ISLAMABAD: A mob of hundreds of Muslim men attacked and burnt an 82-year-old church and an adjoining school in northwest Pakistan during a protest against an anti-Islam film, sparking concerns among the minority Christian community.
The mob broke through the gate of the St Paul's Lutheran Church inside the cantonment in Mardan city near Peshawar, on Friday while returning from a rally against the film 'Innocence Of Muslims'. According to reports from Christians in Mardan, the mob attacked and set on fire the church, St Paul's high school, a library, a computer laboratory and houses of four clergymen, including Bishop Peter Majeed.
The mob also damaged and torched moveable property, including a car and three motorcycles. Zeeshan Chand, the 17-year-old son of a pastor, was beaten by the mob and had to be hospitalised in Mardan.
Rev Binyameen Barkat, the treasurer of the Northern Diocese of the Church of Pakistan, said, "We were under threats of such attacks since last week and had requested the local administration to provide security to the church property, which they did. However, it was not enough to stop the aggressive armed men."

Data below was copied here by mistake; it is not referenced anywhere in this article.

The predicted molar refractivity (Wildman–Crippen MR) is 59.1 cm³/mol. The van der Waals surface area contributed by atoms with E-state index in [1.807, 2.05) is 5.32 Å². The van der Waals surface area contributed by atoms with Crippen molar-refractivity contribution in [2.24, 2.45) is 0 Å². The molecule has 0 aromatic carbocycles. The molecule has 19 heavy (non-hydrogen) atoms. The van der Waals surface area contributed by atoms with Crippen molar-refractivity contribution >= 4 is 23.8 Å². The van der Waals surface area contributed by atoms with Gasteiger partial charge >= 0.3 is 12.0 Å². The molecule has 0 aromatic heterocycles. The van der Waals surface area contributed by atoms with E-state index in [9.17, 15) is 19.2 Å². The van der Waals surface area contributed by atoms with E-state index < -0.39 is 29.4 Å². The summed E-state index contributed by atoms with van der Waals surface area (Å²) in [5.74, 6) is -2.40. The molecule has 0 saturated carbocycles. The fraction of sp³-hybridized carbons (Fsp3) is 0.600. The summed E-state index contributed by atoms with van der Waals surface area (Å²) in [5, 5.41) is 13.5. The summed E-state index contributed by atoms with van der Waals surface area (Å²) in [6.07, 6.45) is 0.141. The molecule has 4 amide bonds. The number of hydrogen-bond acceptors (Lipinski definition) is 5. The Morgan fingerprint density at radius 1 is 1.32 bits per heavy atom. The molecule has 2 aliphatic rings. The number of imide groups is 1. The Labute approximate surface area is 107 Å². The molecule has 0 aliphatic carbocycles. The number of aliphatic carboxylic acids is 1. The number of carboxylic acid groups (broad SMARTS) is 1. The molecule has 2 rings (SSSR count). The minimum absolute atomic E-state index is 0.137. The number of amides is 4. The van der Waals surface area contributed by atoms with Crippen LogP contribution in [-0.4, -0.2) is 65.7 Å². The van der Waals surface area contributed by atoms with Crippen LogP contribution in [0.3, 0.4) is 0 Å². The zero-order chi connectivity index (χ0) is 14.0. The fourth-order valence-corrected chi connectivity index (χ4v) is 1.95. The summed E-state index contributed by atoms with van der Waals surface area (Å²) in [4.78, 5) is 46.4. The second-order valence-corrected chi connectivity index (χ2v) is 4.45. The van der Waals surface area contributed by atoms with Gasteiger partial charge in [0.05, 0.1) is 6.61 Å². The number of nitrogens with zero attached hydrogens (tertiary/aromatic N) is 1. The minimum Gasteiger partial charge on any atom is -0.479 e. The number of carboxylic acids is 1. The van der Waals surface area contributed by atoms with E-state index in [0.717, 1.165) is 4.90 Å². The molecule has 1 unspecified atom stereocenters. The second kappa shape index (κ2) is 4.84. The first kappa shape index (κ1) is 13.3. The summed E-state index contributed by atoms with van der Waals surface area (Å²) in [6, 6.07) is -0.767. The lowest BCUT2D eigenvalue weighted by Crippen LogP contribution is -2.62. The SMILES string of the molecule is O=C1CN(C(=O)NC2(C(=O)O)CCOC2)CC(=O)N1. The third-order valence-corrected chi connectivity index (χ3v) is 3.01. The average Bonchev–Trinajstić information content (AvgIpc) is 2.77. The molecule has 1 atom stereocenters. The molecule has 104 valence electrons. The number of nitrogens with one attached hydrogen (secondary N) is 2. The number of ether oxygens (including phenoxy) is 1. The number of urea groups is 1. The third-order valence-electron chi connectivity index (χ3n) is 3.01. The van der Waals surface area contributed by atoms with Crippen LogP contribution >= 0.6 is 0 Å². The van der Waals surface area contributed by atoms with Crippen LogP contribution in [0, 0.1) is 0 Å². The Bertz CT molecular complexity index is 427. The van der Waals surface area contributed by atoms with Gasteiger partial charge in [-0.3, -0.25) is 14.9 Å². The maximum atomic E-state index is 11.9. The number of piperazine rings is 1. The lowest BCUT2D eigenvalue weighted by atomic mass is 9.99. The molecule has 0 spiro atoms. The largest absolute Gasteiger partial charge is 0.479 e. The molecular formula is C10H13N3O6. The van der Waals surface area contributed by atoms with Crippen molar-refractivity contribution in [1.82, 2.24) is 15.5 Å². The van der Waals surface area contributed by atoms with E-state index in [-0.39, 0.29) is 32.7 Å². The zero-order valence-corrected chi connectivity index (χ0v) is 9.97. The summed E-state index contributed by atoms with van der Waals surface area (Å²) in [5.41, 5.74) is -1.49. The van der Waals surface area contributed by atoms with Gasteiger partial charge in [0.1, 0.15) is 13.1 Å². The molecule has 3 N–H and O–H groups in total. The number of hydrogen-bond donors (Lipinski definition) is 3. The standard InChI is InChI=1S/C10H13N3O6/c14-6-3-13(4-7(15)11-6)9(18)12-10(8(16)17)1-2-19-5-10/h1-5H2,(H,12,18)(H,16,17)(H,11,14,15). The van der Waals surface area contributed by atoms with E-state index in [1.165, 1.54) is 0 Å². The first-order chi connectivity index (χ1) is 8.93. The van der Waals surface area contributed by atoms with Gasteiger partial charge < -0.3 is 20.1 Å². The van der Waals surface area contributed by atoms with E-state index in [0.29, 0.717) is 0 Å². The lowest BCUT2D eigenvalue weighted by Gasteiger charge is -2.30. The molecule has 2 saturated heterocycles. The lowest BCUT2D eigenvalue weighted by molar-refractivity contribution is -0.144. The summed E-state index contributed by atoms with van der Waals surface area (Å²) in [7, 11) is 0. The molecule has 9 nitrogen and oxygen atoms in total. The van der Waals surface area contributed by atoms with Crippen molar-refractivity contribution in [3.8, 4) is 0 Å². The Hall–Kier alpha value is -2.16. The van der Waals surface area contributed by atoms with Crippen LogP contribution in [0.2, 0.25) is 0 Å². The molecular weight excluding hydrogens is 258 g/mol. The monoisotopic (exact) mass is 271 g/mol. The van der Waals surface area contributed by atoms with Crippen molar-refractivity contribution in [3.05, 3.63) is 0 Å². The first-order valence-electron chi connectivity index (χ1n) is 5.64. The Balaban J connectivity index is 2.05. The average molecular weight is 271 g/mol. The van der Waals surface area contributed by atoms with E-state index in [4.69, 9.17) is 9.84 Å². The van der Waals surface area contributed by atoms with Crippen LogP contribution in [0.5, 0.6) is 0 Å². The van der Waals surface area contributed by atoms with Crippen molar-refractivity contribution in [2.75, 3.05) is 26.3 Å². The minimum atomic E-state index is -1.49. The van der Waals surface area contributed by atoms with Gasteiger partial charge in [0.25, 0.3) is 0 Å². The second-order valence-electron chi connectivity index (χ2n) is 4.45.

Christian leaders said those who attacked the church had brought kerosene and guns. They stoned the church, desecrated the altar, tore copies of the Bible and prayer books and later put everything on fire. "We immediately called the fire brigades, but the mob stoned and did not allow the fire fighters to enter the church compound," Barkat said.
President Asif Ali Zardari today condemned the burning of the church, saying the ransacking of public and private property, particularly places of worship of other religions, was an "un-Islamic and condemnable act".
The government has also disassociated itself from railway minister Ghulam Ahmed Bilour's offer of a $100,000 bounty for the maker of the anti-Islam video, saying it had nothing to do with the move. The police has also filed case against 6,000 people for anti-Islam film protests in Lahore, officials said.
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